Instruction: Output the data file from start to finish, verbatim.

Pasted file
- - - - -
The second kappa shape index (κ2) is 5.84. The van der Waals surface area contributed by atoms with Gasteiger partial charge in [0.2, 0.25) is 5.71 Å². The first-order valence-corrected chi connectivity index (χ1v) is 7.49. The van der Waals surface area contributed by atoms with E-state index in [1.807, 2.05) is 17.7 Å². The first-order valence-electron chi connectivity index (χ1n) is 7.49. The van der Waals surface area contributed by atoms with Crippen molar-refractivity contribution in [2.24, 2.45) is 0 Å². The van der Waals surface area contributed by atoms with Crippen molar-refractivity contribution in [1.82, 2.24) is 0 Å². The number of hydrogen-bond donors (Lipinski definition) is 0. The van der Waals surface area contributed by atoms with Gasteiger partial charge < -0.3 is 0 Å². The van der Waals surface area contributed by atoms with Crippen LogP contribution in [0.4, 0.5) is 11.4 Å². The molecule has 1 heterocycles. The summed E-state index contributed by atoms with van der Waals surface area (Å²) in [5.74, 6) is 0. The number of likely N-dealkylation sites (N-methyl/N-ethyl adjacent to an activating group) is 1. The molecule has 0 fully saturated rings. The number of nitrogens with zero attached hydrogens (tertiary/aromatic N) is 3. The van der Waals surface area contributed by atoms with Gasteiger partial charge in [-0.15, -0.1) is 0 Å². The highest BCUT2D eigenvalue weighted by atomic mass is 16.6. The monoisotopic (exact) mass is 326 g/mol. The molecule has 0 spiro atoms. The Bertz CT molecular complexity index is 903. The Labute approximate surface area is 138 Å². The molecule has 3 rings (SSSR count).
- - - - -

The second kappa shape index (κ2) is 5.84. The van der Waals surface area contributed by atoms with Gasteiger partial charge in [0.2, 0.25) is 5.71 Å². The first-order valence-corrected chi connectivity index (χ1v) is 7.49. The van der Waals surface area contributed by atoms with E-state index in [1.807, 2.05) is 17.7 Å². The first-order valence-electron chi connectivity index (χ1n) is 7.49. The van der Waals surface area contributed by atoms with Crippen molar-refractivity contribution in [2.24, 2.45) is 0 Å². The van der Waals surface area contributed by atoms with Crippen molar-refractivity contribution in [1.82, 2.24) is 0 Å². The number of hydrogen-bond donors (Lipinski definition) is 0. The van der Waals surface area contributed by atoms with Gasteiger partial charge < -0.3 is 0 Å². The van der Waals surface area contributed by atoms with Crippen LogP contribution in [0.4, 0.5) is 11.4 Å². The molecule has 1 heterocycles. The summed E-state index contributed by atoms with van der Waals surface area (Å²) in [5.74, 6) is 0. The number of likely N-dealkylation sites (N-methyl/N-ethyl adjacent to an activating group) is 1. The molecule has 0 fully saturated rings. The number of nitrogens with zero attached hydrogens (tertiary/aromatic N) is 3. The van der Waals surface area contributed by atoms with Gasteiger partial charge in [-0.15, -0.1) is 0 Å². The highest BCUT2D eigenvalue weighted by atomic mass is 16.6. The monoisotopic (exact) mass is 326 g/mol. The molecule has 0 spiro atoms. The Bertz CT molecular complexity index is 903. The Labute approximate surface area is 138 Å². The molecule has 3 rings (SSSR count).